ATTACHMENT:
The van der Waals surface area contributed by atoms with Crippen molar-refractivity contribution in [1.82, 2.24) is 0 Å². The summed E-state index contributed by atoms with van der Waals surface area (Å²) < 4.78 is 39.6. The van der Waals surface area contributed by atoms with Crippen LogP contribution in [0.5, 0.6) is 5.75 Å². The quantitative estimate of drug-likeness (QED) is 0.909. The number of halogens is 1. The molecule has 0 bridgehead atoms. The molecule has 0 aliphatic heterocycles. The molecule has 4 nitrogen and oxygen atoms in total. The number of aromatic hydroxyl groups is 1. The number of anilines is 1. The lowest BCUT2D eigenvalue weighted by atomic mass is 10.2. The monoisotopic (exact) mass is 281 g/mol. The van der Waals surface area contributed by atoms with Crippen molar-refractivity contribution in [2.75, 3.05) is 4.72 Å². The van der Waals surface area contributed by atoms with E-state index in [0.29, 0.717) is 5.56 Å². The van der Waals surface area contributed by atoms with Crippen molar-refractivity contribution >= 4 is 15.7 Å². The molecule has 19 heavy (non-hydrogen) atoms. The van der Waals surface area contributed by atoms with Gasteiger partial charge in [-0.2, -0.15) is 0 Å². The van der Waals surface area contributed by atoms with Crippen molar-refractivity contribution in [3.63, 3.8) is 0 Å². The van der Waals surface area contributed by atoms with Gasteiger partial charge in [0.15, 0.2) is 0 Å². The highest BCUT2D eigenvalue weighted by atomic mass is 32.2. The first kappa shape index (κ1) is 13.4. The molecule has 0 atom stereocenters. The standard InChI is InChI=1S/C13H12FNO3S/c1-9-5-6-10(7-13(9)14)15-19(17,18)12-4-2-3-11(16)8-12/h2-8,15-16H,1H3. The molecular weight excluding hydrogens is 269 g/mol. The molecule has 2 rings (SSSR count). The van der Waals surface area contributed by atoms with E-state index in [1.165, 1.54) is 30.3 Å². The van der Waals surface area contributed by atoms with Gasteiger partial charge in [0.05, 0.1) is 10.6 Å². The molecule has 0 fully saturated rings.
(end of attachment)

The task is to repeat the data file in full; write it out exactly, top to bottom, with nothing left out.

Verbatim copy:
The van der Waals surface area contributed by atoms with Crippen molar-refractivity contribution in [1.82, 2.24) is 0 Å². The summed E-state index contributed by atoms with van der Waals surface area (Å²) < 4.78 is 39.6. The van der Waals surface area contributed by atoms with Crippen LogP contribution in [0.5, 0.6) is 5.75 Å². The quantitative estimate of drug-likeness (QED) is 0.909. The number of halogens is 1. The molecule has 0 bridgehead atoms. The molecule has 0 aliphatic heterocycles. The molecule has 4 nitrogen and oxygen atoms in total. The number of aromatic hydroxyl groups is 1. The number of anilines is 1. The lowest BCUT2D eigenvalue weighted by atomic mass is 10.2. The monoisotopic (exact) mass is 281 g/mol. The van der Waals surface area contributed by atoms with Crippen molar-refractivity contribution in [2.75, 3.05) is 4.72 Å². The van der Waals surface area contributed by atoms with E-state index in [0.29, 0.717) is 5.56 Å². The van der Waals surface area contributed by atoms with Crippen molar-refractivity contribution >= 4 is 15.7 Å². The molecule has 19 heavy (non-hydrogen) atoms. The van der Waals surface area contributed by atoms with Gasteiger partial charge in [-0.2, -0.15) is 0 Å². The van der Waals surface area contributed by atoms with Crippen molar-refractivity contribution in [3.63, 3.8) is 0 Å². The van der Waals surface area contributed by atoms with Gasteiger partial charge in [0.15, 0.2) is 0 Å². The highest BCUT2D eigenvalue weighted by atomic mass is 32.2. The first kappa shape index (κ1) is 13.4. The molecule has 0 atom stereocenters. The standard InChI is InChI=1S/C13H12FNO3S/c1-9-5-6-10(7-13(9)14)15-19(17,18)12-4-2-3-11(16)8-12/h2-8,15-16H,1H3. The molecular weight excluding hydrogens is 269 g/mol. The molecule has 2 rings (SSSR count). The van der Waals surface area contributed by atoms with E-state index in [1.165, 1.54) is 30.3 Å². The van der Waals surface area contributed by atoms with Gasteiger partial charge in [0.05, 0.1) is 10.6 Å². The molecule has 0 fully saturated rings.